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Language: English / Gàidhlig

Seòmar agus comataidhean

Meeting of the Parliament

Meeting date: Tuesday, November 22, 2022


Time for Reflection

The Presiding Officer (Alison Johnstone)

Good afternoon. The first item of business is time for reflection. Our time for reflection leader today is Monsignor John A Hughes, parish priest at St Joseph’s, Helensburgh and former rector of the Pontifical Scots College in Rome.

Monsignor John A Hughes (Parish Priest, St Joseph’s, Helensburgh)

First, thank you for allowing me to share this moment with you and special thanks to Jackie Baillie for nominating me to have this moment of reflection.

We might be forgiven for thinking that the business of the fourth estate is somewhat dominated by discord. The media seem to make much of disharmony and to give perhaps disproportionate airspace and volume to any jarring notes. Holding differing opinions, diverging on points of view and perhaps even being in sharp contrast on deeply held principles will frequently characterise general discourse. However, with mutual respect and a genuine willingness to listen, dissonance need not be the inevitable outcome.

Tragically, discord is not limited to debate. Our brows are almost permanently furrowed as we flinch when learning of continued strife in Ukraine and in other troubled countries. Nearer home, disharmony can seem to be the stamp punctuating much political and social intercourse. The fourth estate might vindicate its claim that much is indeed out of joint.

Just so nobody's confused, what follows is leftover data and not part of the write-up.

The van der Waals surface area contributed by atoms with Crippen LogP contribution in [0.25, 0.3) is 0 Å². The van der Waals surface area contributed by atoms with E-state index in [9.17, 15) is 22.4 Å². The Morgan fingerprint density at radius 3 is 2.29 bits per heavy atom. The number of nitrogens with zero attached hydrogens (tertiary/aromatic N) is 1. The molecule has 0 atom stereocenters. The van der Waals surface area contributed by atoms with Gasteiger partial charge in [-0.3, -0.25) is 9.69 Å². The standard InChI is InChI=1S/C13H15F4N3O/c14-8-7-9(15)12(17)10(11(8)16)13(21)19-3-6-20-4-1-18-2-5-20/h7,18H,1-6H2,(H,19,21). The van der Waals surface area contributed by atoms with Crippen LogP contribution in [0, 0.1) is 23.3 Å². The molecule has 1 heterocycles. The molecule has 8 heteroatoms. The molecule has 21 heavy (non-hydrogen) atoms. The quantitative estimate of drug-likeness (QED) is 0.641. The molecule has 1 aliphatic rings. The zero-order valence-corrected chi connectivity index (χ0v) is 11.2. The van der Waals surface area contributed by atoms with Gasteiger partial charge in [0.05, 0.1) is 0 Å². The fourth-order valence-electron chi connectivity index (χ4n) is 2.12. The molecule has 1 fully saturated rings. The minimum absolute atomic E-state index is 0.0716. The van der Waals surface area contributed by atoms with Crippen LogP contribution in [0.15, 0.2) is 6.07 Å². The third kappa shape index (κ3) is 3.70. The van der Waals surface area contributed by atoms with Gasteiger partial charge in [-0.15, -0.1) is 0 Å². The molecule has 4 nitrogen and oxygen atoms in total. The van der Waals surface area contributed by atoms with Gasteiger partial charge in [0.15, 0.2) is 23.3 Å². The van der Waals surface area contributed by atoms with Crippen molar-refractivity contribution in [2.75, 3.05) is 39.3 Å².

On this day, 22 November, the Christian community celebrates the feast of St Cecilia. She has, for some centuries, been associated with harmony, concord and music, however strangely that association came about—probably due to a mistranslation or to carelessness in manuscript copying. The earliest English reference to Cecilia, in the work of Chaucer, associates her with blindness, the Latin word for which is “caecitas” and gives us the name Cecilia. That paradigm shift from a connection with blindness to the patronage of harmony might not be such a huge leap of faith. Having a place for insight and a sense of vision might do a lot to avert disharmony and discord.

Interestingly, the oldest purpose-built concert hall in Scotland, and the second-oldest in the United Kingdom, was named for Cecilia here in Edinburgh’s Niddry Street. Her day was marked here in Edinburgh as far back as 1696. I would like to think that in our commonsense Scottish psyche—which I think is reflected in the layout of this place—there is an instinct and desire to look for concord, to work for harmony and to be in tune with the most cherished desires of our people.

There is no shortage of poetry and musical compositions for this day, including works by Pope, Dryden, Purcell, Jeremiah Clarke and Handel. More recently, W H Auden’s “Anthem for St. Cecilia’s Day”, dedicated to Benjamin Britten, prays:

“Cecilia, appear in visions ... appear and inspire ... come down and startle ... mortals with immortal fire”

I pray that the energy and efforts of all who labour here may be inspirational for our country and will fire individuals and groups to live and work in harmony in our great country.

Thank you.

Thank you, Monsignor Hughes.